So are euphemisms.  The British use the term WC to refer to the toilet. This is an acronym for "water closet", which was a name for the indoor plumbing which replaced traditional outhouses and chamber pots.  They also use the word "loo", whose origins are mysterious (the most plausible theory being it derives from the name of an early toilet manufacturer).

We Americans are often unnecessarily squeamish about the word "toilet", which for us refers to the flushable appliance alone, not the room which houses it.  As guests in someone's house, we usually ask for the location of the "restroom," or the "bathroom," or even the "powder room," though we do not intend to rest, bathe, or refresh our makeup in the place.  Part of this is the influence of our standard architecture--in American houses, it is normal for the toilet and the tub to occupy the same space, along with a sink (in public, dropping the place noun entirely, we will often inquire as to where one can find the "ladies'", or the "men's", as usually there have been separate facilities for each sex).  This is not true elsewhere.  It took me over a year of studying Russian to realize that they used no euphemism, and asking for the "bathroom" would get me the room with the tub in it, which was usually apart from the room with the toilet in it. "Toilet" was "toilet", there was no getting around it.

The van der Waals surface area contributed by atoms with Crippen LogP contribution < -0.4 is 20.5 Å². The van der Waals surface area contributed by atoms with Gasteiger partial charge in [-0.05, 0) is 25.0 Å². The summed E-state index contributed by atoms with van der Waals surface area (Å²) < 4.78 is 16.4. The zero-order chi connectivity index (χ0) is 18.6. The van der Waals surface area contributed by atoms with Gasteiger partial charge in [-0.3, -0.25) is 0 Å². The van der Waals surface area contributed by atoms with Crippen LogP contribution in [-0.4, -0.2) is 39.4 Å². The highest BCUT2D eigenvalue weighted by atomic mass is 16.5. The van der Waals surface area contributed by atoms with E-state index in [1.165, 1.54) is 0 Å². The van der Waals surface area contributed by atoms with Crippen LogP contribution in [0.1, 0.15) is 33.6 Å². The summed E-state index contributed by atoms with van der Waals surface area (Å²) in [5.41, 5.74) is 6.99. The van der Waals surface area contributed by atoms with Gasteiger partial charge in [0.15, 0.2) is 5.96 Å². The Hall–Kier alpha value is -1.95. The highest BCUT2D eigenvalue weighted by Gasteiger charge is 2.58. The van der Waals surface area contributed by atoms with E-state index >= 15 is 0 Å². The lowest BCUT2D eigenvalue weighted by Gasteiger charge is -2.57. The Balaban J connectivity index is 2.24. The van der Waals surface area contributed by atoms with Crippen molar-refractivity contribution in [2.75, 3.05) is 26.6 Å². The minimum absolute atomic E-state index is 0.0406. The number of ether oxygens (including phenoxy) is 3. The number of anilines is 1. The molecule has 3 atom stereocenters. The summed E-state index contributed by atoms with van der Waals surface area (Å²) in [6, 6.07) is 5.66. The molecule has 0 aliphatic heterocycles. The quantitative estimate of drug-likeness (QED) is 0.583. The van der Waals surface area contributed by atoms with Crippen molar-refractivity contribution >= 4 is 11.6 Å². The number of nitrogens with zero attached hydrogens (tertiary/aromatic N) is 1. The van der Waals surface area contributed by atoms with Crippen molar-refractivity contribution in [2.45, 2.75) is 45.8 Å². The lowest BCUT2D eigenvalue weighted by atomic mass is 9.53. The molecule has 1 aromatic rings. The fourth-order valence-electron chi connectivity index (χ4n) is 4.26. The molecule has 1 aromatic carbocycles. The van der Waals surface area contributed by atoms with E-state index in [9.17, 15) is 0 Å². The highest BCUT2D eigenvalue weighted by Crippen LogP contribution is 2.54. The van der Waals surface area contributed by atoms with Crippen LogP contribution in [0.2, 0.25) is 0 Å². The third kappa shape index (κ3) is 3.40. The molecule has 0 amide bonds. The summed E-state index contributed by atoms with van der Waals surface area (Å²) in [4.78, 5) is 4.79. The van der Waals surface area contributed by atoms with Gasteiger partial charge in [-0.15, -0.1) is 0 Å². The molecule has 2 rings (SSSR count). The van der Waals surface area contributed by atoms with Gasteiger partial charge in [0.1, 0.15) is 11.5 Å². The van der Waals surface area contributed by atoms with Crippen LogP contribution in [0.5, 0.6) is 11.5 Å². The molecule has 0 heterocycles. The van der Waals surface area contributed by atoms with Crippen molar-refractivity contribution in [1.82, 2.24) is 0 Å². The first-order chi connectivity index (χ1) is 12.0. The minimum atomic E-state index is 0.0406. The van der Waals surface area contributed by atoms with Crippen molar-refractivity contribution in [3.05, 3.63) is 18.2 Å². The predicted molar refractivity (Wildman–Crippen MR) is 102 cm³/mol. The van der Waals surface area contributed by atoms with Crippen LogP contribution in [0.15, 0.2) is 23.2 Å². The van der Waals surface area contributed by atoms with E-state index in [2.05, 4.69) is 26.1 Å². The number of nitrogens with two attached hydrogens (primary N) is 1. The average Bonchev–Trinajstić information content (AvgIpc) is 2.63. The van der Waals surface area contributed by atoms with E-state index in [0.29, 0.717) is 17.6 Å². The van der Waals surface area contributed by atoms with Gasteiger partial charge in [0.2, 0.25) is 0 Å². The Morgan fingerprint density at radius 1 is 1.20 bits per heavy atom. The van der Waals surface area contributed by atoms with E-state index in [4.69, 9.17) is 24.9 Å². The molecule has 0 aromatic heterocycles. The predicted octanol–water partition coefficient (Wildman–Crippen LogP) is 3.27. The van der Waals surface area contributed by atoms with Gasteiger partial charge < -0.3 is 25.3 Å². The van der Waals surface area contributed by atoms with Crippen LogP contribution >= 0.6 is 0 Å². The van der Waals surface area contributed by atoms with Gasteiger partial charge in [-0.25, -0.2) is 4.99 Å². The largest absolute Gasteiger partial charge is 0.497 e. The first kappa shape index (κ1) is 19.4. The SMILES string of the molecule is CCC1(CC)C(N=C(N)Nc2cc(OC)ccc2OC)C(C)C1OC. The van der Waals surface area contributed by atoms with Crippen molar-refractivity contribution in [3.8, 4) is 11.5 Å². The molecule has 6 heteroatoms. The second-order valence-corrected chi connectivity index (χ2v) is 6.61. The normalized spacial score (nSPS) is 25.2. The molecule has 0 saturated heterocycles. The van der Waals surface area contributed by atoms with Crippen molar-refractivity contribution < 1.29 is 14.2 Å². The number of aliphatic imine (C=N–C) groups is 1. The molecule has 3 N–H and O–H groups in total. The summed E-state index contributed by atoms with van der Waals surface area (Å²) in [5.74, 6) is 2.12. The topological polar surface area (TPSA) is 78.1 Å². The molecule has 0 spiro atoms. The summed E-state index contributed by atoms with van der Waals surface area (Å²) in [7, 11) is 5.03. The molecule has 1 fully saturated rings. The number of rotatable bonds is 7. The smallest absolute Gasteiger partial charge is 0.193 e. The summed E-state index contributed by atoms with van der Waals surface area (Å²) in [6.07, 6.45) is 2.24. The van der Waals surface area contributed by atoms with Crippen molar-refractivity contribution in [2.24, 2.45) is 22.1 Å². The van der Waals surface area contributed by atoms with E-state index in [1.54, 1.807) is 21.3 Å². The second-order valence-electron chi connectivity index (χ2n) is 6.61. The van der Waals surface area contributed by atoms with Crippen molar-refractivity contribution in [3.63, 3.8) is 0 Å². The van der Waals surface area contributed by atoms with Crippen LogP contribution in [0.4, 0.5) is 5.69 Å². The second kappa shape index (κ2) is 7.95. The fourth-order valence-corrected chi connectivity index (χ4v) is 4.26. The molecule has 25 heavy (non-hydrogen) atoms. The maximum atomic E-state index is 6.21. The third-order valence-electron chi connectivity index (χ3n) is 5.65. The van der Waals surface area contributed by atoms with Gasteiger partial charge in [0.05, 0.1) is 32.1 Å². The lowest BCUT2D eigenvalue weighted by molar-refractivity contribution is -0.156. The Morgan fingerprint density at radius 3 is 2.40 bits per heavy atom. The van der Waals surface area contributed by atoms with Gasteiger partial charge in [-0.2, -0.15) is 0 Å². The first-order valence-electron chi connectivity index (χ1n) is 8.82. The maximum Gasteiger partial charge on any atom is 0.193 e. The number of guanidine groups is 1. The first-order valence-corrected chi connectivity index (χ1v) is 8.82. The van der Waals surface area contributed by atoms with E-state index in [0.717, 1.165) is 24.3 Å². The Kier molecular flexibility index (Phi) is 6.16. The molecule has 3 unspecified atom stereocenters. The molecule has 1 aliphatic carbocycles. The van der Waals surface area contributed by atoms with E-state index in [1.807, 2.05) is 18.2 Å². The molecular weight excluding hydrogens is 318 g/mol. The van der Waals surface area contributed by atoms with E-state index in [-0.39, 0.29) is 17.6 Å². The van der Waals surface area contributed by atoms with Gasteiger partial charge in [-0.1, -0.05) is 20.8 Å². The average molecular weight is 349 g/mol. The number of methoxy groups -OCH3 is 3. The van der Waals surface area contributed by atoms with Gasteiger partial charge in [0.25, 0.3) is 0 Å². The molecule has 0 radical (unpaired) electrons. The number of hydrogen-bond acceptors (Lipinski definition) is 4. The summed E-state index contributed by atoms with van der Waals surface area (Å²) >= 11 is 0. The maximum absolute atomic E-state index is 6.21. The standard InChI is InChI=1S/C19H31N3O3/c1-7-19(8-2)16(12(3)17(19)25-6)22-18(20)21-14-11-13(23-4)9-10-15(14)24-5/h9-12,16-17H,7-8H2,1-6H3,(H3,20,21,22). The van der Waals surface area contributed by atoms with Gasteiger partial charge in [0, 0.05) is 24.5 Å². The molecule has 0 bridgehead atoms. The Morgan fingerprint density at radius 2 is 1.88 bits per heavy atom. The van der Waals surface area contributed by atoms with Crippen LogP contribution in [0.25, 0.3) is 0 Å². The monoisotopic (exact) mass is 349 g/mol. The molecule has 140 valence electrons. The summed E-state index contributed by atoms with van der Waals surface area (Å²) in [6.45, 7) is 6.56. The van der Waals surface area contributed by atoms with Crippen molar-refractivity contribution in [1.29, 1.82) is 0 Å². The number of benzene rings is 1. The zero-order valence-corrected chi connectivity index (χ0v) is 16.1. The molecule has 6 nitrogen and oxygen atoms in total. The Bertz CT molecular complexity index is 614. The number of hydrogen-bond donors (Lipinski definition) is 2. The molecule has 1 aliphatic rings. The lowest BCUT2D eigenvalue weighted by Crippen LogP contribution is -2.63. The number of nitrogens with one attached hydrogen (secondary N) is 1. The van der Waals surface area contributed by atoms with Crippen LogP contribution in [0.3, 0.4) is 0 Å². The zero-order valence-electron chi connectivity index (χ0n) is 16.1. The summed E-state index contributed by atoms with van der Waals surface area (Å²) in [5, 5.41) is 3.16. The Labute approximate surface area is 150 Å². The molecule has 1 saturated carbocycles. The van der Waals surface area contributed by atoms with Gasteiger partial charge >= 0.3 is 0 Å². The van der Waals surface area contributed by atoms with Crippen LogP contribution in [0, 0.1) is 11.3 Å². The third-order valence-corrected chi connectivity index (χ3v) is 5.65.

Of course, historically, before the invention of indoor plumbing, the classic outhouse and chamber pot were the only means of personal waste disposal, and the French word "toilette" referred to a lady's personal preparations for the day--brushing her hair, powdering, choosing her jewelry, and applying perfume (a costly necessity for the wealthy in those noxious times), a dilute version of which is still called "eau de toilette" or "toilet water"--which isn't the gross stuff a person learning modern English would necessarily think of, reading the bottle!  Another seemingly rude but entirely innocent term is the American use of "being pooped" to talk about being tired--it doesn't have anything to do with "poop", a polite, if juvenile word for excrement.